"You've seen all of the development that's happened at the edge of the park, and you can easily envision that happening on the edge of the western park," he said.

The funds for the master plan were secured by Metro Council member Cheri Bryant Hamilton, whose western Louisville district abuts the proposed parklands. The money includes $30,000 in neighborhood development funds and $10,000 from the city's general fund. 

Hamilton said Waterfront Park has been developed "as far east as we can go," and she noted that the waterfront redevelopment plan created in the 1980s also called for parks to the west.

"I'm excited because that bridges the Ninth Street divide. It makes people want to come west," she said.

Hamilton said bridging that divide would be made easier if the city extends River Road to the west from where it currently jogs south at 7th Street. A plan Metro government unveiled about a decade ago to align the road to ultimately connect with Rowan Street west of 9th Street has stalled.

"We don't have any money right now to do it. But one day it will get done," Poynter said.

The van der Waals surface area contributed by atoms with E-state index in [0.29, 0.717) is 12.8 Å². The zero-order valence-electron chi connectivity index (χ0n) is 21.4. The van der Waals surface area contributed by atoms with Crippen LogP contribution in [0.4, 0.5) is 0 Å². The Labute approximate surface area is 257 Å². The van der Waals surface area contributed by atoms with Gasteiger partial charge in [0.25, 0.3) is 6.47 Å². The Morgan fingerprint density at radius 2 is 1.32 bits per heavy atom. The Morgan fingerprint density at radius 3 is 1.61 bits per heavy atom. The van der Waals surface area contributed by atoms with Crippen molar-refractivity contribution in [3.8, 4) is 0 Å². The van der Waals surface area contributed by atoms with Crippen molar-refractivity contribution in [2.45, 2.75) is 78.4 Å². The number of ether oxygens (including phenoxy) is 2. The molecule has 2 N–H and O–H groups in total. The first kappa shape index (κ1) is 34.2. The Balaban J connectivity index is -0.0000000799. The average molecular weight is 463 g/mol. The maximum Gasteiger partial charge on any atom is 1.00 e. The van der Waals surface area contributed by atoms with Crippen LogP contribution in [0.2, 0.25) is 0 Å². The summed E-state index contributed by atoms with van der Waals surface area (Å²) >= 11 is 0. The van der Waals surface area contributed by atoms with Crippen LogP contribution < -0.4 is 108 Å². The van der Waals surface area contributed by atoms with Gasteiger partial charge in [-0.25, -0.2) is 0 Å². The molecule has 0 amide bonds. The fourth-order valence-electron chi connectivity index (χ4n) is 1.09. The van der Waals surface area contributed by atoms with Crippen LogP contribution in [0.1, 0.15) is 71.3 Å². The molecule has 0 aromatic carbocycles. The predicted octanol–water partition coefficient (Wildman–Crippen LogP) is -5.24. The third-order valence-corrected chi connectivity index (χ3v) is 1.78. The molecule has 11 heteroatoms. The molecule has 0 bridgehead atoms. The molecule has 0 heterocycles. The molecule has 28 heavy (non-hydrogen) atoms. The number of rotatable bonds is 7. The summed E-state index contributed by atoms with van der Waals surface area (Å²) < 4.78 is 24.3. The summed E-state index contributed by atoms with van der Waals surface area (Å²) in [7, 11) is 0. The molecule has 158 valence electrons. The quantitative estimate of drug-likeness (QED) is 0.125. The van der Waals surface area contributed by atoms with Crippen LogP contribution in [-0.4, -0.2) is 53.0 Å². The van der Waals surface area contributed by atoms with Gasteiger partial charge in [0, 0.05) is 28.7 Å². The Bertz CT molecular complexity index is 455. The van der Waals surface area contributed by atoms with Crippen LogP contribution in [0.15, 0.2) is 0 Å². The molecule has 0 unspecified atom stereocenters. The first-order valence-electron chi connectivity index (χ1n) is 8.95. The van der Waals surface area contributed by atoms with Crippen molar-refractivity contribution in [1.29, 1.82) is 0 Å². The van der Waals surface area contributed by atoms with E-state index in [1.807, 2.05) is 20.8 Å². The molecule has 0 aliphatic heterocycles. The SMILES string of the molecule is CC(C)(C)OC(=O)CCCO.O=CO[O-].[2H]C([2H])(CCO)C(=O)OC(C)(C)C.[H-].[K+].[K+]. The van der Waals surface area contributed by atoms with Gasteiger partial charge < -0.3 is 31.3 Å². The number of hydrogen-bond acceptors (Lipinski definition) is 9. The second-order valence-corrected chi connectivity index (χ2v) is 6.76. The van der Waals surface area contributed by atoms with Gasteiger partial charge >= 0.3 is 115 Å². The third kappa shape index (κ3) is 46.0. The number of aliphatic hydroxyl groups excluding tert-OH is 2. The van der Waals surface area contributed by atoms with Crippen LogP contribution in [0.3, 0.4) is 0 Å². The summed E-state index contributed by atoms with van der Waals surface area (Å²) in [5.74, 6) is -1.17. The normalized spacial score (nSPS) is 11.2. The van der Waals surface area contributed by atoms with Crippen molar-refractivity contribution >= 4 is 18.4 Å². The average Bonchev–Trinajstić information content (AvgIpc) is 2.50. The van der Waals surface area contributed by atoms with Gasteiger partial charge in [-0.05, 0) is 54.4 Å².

Extending River Road would lead to easier access to the proposed park. With the road now curling away from the river, drivers would have to head several blocks south and take surface streets to get to Rowan Street.

But the biggest obstacle to completing the new parks project will be funding, Karem said.

The $115 million cost of Waterfront Park was paid for over more than 25 years with a mix of federal, state, local and private funds, including about $40 million in appropriations from the Kentucky General Assembly, said Karem, a former state Senator.

The project would be a "potential candidate" for Fischer's sales tax plan, which is expected to generate as much as $135 million a year, Poynter said.

Once the master plan is finished, Karem said "it then becomes an issue for the community."

"What does the community want to do, and what does Metro government want to do?"